Where does this leave environmental law and environmental acquis and what impacts will it have on the environment generally? Article 1 of the Lisbon treaty introduced two things of particular significance: a precautionary principle and a polluter pays principle. These two things underlie all European legislation and laws around sustainable development. They were further strengthened under the Irish Presidency in the seventh environmental action programme. These are fundamental. What is going to happen to them when the United Kingdom is no longer a member of the European Union? How is that going to impact on legislation and on trade dealings also?
We ask that key institutions within the European Union that are not necessarily to do with law but provide great support for protecting the environment, such as IMPEL, the EU Network for the Implementation and Enforcement of Environmental Law, should be maintained despite the departure of the United Kingdom. In terms of international law and in terms of protection on the larger scale of strategic environmental assessment, SEA, up until now we have had the SEA directive, which gives us the mechanisms for dealing with some cross-Border issues, particularly the land Border between Northern Ireland and the Republic. It is very significant. Now, the only thing that remains to co-link us on that is the SEA protocol, which is a much more diluted piece of international law and is aspirational rather than forceful. We also have the Espoo convention which provides for trans-boundary impact assessments which the United Kingdom has been very poor at implementing in the past, as we can see in the proposed nuclear power plant, which it did not bother to consult the Irish people about even though it should have done.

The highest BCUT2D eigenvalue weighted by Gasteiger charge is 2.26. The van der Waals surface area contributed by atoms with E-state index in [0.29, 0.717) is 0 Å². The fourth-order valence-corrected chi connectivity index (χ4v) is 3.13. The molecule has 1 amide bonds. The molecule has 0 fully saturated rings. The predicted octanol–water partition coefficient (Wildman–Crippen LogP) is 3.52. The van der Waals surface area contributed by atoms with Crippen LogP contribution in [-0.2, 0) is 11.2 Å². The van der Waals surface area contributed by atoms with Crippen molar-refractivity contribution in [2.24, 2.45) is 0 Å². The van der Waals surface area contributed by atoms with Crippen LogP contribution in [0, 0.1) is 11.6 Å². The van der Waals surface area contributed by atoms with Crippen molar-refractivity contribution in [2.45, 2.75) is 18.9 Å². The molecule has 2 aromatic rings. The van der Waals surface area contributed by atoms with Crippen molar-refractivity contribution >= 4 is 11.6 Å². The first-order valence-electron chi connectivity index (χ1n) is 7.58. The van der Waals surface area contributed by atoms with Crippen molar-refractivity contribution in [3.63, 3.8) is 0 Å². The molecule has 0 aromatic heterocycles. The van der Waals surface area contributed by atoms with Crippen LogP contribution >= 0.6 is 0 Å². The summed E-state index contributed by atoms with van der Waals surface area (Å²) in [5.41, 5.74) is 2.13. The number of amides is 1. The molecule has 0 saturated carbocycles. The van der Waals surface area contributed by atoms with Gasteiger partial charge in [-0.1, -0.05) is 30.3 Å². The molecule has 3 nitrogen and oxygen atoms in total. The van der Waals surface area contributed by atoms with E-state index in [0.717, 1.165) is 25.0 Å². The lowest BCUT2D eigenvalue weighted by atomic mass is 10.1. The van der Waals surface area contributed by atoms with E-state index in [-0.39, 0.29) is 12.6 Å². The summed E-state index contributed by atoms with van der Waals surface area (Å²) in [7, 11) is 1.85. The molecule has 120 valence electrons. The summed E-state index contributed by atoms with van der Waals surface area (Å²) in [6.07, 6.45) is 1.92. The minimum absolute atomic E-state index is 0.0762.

I am coming to the end of my opening statement. The Brexit process should be operated in the manner provided for by the Aarhus Convention, a convention providing for human rights, access to information, participation and justice with regard to environmental decision-making. Brexit is about decision-making on the environment. If we look at the REFIT of the nature directives that went through the European parliamentary, commission and council processes, it was decided that European law was fit for purpose. The big problem is the implementation of European law across the European Union. It is also a problem in the Republic and in the North as well, as it has been. What is going to protect the law in the North after the UK leaves? Where is the European court and where is the European Commission going to be? We argue that the European Court will still have a role because of the trade arrangements that will be made, which will have an impact on environmental law. The court would then have a role in settling disputes.
It is essential that we continue with the greening of the EU programmes, particularly the CAP programme that is up for review, which should be greened.
I ask the committee to take forward to colleagues in the Dáil and the Seanad what the members have heard from us if they consider it to have been worth hearing. I also ask them to take it forward to the leader of the Brexit negotiation team from the Republic, Mr. John Callinan of the Department of the Taoiseach.